Red Beans and Rice-ly Yours: Recipes from New Orleans that Louis Armstrong Loved by Christopher Blake is a pamphlet size booklet with about 40 recipes that include versions of red beans and rice, jambalaya, gumbo, po’boys, and more.
During a trip to New Orleans one time, my wife and I strolled over to see Lafayette Cemetary No. 1 and Commander’s Palace restaurant in the Garden District. We took the streetcar over from the French Quarter and walked around for a bit looking at the homes and architecture of the neighborhood and eventually found ourselves at the Garden District Book Shop.
I could have spent the day there looking over the books. I could have also spent our entire vacation budget on books, as well. I bought a few, I remember, including this small cookbook by Christopher Blake.
The cookbook was published by the Southern Food & Beverage Museum in 2008 and contains recipes that are “a collection of favorite recipes, which are not necessarily original recipes” of Louis Armstrong. Of course, there’s a red beans and rice recipe, and recipes for the po’boy, old fashioned grillades, seafood gumbo, chicken gumbo, dirty rice, Christopher Blake’s jambalaya, cornbread dressing, white beans and ham hocks, frog legs a la creole, Louisiana caviar, Chartres Street trout, fried chicken, shrimp remoulade, some desserts, some cocktails, and more.
The recipes don’t contain ingredients that are extremely hard to find – you should be able to find what you need at your local grocery store. Blake wrote easy directions to follow and offers some hints and variations to complete the meal. Overall, it’s a nice booklet of New Orleans recipes. I have cooked a few recipes from it, namely the red beans and rice one and it came out great. My only wish for the book was that it had more on Louis Armstrong. It lacks anything on him. Too bad there wasn’t a quick blurb on each recipe that states why that particular one was a favorite of his. I get that none of the actual recipes were probably from Armstrong or his collection, but why it was included in the booklet would have been a nice touch.
If you collect cookbooks from this region like myself, Red Beans and Rice-ly Yours: Recipes from New Orleans that Louis Armstrong Loved by Christopher Blake would be a nice addition to your shelf!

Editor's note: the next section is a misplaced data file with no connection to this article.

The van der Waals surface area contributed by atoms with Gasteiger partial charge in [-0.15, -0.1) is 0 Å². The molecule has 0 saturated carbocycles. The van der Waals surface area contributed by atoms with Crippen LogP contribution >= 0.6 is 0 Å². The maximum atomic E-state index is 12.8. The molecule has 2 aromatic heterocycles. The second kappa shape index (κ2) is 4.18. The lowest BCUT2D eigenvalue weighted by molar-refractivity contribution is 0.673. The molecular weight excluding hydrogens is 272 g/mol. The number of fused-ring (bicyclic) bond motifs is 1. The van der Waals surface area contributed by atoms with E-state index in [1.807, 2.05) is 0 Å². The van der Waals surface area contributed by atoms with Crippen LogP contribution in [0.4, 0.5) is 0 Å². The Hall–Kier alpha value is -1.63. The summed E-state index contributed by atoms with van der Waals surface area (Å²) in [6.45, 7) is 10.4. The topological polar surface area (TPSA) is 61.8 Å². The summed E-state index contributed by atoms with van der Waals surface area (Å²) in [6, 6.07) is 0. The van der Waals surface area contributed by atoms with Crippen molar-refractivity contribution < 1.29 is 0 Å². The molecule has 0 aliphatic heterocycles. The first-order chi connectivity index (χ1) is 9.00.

If you ever get the chance to roam through the Garden District, do it. Head over to Commander’s Palace and take a walk through Lafayette Cemetery. It had rained the night before we spent the day there so the cemetery was partially flooded which only added to the creepiness of the place. We also came across a tour guide explaining the history of the cemetery along with some of the crypts, but we missed the start of it – though we did somewhat linger around trying to listen. However, if you do make it there in time, I’d suggest joining the guide.
You can find the Garden District Book Shop at 2727 Prytania Street. If you need to contact them, you can reach the shop at (504) 895-2266 or at www.gardendistrictbookshop.com. You can usually find a great event going there if you check the website.
To get to the area from the French Quarter, head over to the St. Charles streetcar and get off at the Washington Street stop; then walk a block down towards the river and you’ll find the book shop. Another block or so and you’ll come across Commander’s Palace and the Lafayette Cemetery No. 1.
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Eric Olsson is the food blogger of RedBeansAndEric.com. He publishes new recipes and interviews weekly. He has developed recipes and written articles for the famous Camellia brand in New Orleans, Louisiana. He has been mentioned in Louisiana Cookin‘ magazine and has had recipes featured in Taste of Home magazine – with his Creole Turkey recipe being runner up in their annual Thanksgiving recipe contest. He lives outside of Detroit, Michigan, with his wife and four children.
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